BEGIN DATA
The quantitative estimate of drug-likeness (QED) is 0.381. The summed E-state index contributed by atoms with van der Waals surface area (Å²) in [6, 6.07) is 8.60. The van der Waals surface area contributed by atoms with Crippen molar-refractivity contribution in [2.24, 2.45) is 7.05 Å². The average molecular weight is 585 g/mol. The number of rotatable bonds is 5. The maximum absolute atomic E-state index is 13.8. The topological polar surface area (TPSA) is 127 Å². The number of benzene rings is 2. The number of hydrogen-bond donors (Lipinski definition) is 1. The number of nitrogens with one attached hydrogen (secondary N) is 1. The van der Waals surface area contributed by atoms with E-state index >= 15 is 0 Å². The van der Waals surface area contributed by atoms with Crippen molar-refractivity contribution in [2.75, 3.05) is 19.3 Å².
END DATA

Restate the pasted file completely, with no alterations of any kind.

The quantitative estimate of drug-likeness (QED) is 0.381. The summed E-state index contributed by atoms with van der Waals surface area (Å²) in [6, 6.07) is 8.60. The van der Waals surface area contributed by atoms with Crippen molar-refractivity contribution in [2.24, 2.45) is 7.05 Å². The average molecular weight is 585 g/mol. The number of rotatable bonds is 5. The maximum absolute atomic E-state index is 13.8. The topological polar surface area (TPSA) is 127 Å². The number of benzene rings is 2. The number of hydrogen-bond donors (Lipinski definition) is 1. The number of nitrogens with one attached hydrogen (secondary N) is 1. The van der Waals surface area contributed by atoms with E-state index >= 15 is 0 Å². The van der Waals surface area contributed by atoms with Crippen molar-refractivity contribution in [2.75, 3.05) is 19.3 Å².